Women and Debt Distress Part 2
In Zimbabwe, the low domestic revenue in the midst of high gross financing needs has over the years caused the acute acceleration of borrowing from domestic and external sources to finance development expenditure. This simply means, the money that the country has been generating on its own had been so little that it could not cover the many needs that the country has. This has forced Zimbabwe to increase borrowing from stakeholders within the country, like companies and individuals (these are like the family members), and from those who are outside like other countries and money lending institutions like the African Bank and the IMF, (these are the friends and other people we are not related to).
The rate at which Zimbabwe accumulated debt, pushed it into a debt distress situation. The failure to meet debt repayment conditions forced us to try and borrow from others to repay the existing debts, while also we were trying to finance current operational costs. The pressure, ultimately suffocated economic development, making borrowing unsustainable and at the same time compromising the social safety of the citizens.
How does being in debt distress affect day to day welfare.
When the country is struggling with debt, providing for the citizens becomes hard. If we go back to the home setup we began with, when you owe so many people and you are caught up in a web of debt, you will find that even if you are working and earning a wage or salary, you will not be able to buy food in the house, or pay rent or provide for your family’s needs as you try and cover the most pressing demands of repayment from the pool of people you owe.
The country also gets into the same situation. It ends up failing to provide for the basic necessities of the people. There is no money for hospitals and medical care, no investment in food security, no infrastructure, there are poor education services and so much more. The provision of what we call public services becomes compromised. More and more people become vulnerable and succumb to poverty. Women and children often suffer the most because they are the ones who need and use public services. For example, more women and children use the public transport system compared to men. Women use more water than men because of biology and multiple household chores.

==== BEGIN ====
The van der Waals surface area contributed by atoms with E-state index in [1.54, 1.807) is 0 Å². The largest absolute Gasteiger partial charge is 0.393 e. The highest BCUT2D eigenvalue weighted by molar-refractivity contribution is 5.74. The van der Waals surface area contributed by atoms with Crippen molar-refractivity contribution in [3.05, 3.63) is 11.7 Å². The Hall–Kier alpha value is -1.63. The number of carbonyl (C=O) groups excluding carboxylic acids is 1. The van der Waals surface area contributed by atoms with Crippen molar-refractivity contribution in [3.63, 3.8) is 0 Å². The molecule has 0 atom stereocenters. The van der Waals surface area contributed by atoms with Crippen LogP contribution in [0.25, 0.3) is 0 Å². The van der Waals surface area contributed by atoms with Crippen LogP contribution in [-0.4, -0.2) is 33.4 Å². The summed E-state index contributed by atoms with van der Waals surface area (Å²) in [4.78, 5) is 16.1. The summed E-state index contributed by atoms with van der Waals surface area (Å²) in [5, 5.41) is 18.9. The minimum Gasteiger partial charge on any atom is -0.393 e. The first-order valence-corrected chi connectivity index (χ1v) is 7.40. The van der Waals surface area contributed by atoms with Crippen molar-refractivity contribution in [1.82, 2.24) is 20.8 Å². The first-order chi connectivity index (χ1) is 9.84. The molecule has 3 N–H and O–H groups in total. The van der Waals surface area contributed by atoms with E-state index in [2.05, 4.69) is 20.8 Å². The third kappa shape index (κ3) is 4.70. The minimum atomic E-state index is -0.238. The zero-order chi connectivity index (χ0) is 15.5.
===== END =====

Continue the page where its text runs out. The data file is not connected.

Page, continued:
Being in debt distress therefore means the citizens of Zimbabwe fail to enjoy the privilege of access to constitutional provisions. This, however has another dimension to it. It’s not everyone who suffers this fate, some suffer more than others as inequalities rise. Inequality refers to unfairness in the distribution of available resources. In the end the poor carry the burden of debt distress both at individual and national level
What factors push us into debt distress?
- Poor priorities. When we fail to assess our need and borrow for prestige purpose
- Misappropriation of funds. We need to have financial discipline enough to ensure that the money serves its intended purpose. If we borrow money to capitalize industrial development but use the money to purchase fancy vehicles, we may not be able to generate the money needed to pay back the debt and this will force us to continue the cycle of borrowing and end up in distress. Borrowed money should be used for the intended constructive purpose.
- Lack of proper consultation. It is always important to consult all the people that will benefit from the debt, and also carry the mandate of ensuring that the debt is paid back in time, or who will be affected by the debt. At national level, the decision to borrow should be made after consultation in parliament. Members of Parliament are elected by the people and therefore represent the people’s interests. This means they can engage in the decision to borrow if they see it necessary or refuse for the debt to be taken if it will not benefit the people and will pose more financial problems for them.
- Poor management of finances. This is one of the main factors and covers a lot of aspects. Where the money or resources are being lost due to corruption, theft and other activities that are not in line with the provisions of any of our laws, this becomes a problem of management. The constitution which is the greatest law tells us how public finances should be handled, giving a list of principles that must be followed, but Zimbabwe sometimes fails to follow these and ends up failing to manage its finances. As mentioned before, contracting debt is not always a bad thing, it’s how we manage the debt that is important.
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